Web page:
Nearly three decades later, Ward 2 Ald. Shawn Gregory struggles with that call for help.
He was eight, his sister younger. Their grandmother had allowed them to stay with their mother, who was into drugs and not supposed to be alone with her kids. Mom left – Gregory remembers something about a hair appointment. I'll be right back, she promised.
Hours passed. Finally, Gregory called 911. A cop bought pizza. Then, the future alderman and his sister were put in foster care together while other siblings went elsewhere. "We bounced around from house to house," Gregory remembers. He was dosed with antidepressants. All these years later, he has kind words for Dr. Terry Killian, a Springfield psychiatrist.
When foster parents go on vacation or to grandma's house, foster kids often go to respite, meaning someone else watches over them for a few days. Gregory liked one place. "Can I stay here forever?" he remembers asking. The couple said yes, but they were older, and it didn't last. A neighbor lady – Gregory remembers mowing her lawn – adopted him. She married into the family of Frank McNeil, a former Springfield alderman who once represented Ward 2.
The alderman tells me this during four hours at a Comer Cox Park picnic table. We talk about his clashes with police. His days of selling weed. The four kids by four women, his city paycheck garnished for child support. The jobs that didn't work out and the job he has now. The Springfield City Council, Gregory says, needs him, tattoos and earrings and all the rest.
"I'm from here," he declares. "I know what we need. I'm a real Black man."
He remembers the call that took him away from his mother so many years ago. Maybe, he wonders, if he hadn't picked up the phone, maybe, everything would have worked out without Department of Children and Family Services intervention. Of seven brothers and cousins he considers close, five have gone to prison, he says.
"I don't think people realize what kids who are taken from families go through," he says. "I've always wondered: Who the fuck am I?"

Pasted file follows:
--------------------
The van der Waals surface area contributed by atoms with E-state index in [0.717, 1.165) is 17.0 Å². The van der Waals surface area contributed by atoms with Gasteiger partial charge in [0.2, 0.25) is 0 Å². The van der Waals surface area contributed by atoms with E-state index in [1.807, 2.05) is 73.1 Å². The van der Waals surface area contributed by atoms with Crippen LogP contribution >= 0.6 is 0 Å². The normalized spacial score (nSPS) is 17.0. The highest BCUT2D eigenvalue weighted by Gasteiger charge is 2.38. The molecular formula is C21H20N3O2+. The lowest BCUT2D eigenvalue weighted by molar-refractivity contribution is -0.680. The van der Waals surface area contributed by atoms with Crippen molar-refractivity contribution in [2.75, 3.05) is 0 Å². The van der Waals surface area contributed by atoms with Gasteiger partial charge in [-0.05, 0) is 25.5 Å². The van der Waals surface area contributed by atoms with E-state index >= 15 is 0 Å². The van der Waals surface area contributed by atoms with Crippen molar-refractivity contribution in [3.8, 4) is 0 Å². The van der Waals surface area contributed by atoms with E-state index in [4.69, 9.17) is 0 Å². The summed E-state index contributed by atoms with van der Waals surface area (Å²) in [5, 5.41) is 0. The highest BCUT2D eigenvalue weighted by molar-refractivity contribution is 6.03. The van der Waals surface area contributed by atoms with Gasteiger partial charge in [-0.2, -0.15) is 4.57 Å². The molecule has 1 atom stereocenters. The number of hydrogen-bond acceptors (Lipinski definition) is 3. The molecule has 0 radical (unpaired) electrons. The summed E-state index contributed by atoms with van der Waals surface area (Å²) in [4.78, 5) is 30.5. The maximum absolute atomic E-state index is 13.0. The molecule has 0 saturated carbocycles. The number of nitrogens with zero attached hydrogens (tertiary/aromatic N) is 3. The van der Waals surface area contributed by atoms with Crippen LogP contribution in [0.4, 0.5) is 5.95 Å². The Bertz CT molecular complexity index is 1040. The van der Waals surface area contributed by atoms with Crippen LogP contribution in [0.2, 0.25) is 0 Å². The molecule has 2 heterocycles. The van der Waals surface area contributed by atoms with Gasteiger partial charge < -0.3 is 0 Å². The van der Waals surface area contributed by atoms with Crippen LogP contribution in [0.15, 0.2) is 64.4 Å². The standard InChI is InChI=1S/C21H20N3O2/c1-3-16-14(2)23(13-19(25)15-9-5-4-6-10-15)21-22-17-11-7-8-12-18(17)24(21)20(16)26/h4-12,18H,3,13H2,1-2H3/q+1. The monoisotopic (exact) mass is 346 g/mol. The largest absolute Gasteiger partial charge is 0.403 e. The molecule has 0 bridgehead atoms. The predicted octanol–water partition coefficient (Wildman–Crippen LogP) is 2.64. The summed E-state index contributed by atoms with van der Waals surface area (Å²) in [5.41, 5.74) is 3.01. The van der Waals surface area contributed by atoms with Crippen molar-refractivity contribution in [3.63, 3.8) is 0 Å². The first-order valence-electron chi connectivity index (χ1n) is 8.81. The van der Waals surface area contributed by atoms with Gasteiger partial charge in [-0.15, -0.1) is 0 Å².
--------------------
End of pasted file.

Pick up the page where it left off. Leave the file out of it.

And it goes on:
Gregory, 36, had never run for office before winning a seat on the city council last year. It has not gone as planned.
Gregory says he expected a government job once he got elected, but no offer came. "I have a job, but I don't have a job like the rest of those clowns – I'm the only one who ain't got one," he says. Ward 4 Alderman John Fulgenzi is the only council member aside from Gregory who has never held a public sector job. Gregory was terminated from Green Family Stores last fall after an argument with another employee. He now works at Landmark Ford in customer service.
He admits mistakes. He regrets getting a job at a cellphone store straight out of high school instead of going to college. He wishes that he'd settled down with one woman instead of having kids with different moms. He was once fired from Lincoln Prairie Behavioral Health Center for an "improper hold" on a resident he took to the ground in what he calls a wrestling move.
How does that square with his views on police brutality? "I was held accountable for what I did," he answers.
Gregory says that he wasn't focused on race when he became an alderman. "When I came into office, I wanted to come in and not be the guy and say, 'The system is rigged – it's all rigged against Black people and police are holding people down,'" Gregory says. But that is the way it is turning out, and Gregory embraces the role.
"All the stars are starting to line up," he says. "You look at the Black Lives Matter movement. I think this is my calling."
Gregory has had run-ins with police.
In January, a Springfield officer denied him entry into the city basketball tournament at Bank of Springfield Center. No one is supposed to be admitted after the third quarter begins, a rule aimed at turning away troublemakers, and Gregory says that he arrived a few minutes late – exceptions, he thought, surely would be made for the mayor or other elected officials. After six months on the council, he'd learned that perks came with public office: "I'm getting free tickets, I'm getting free food, they're treating me like a king."
Gregory acknowledges calling the cop a "fat motherfucker" and says that the officer knew that he was an alderman. Not long before, Gregory says, he'd spoken to the same cop after the officer u-turned and wrote down his license plate number while he was talking to someone in his ward. The tournament encounter hit social media, with an officer posting a taunt: "So Shawn Gregory, did you enjoy the City Tourney? Did you have a good time? Any problems getting in?" The city has refused to release body cam footage showing the Bank of Springfield Center encounter.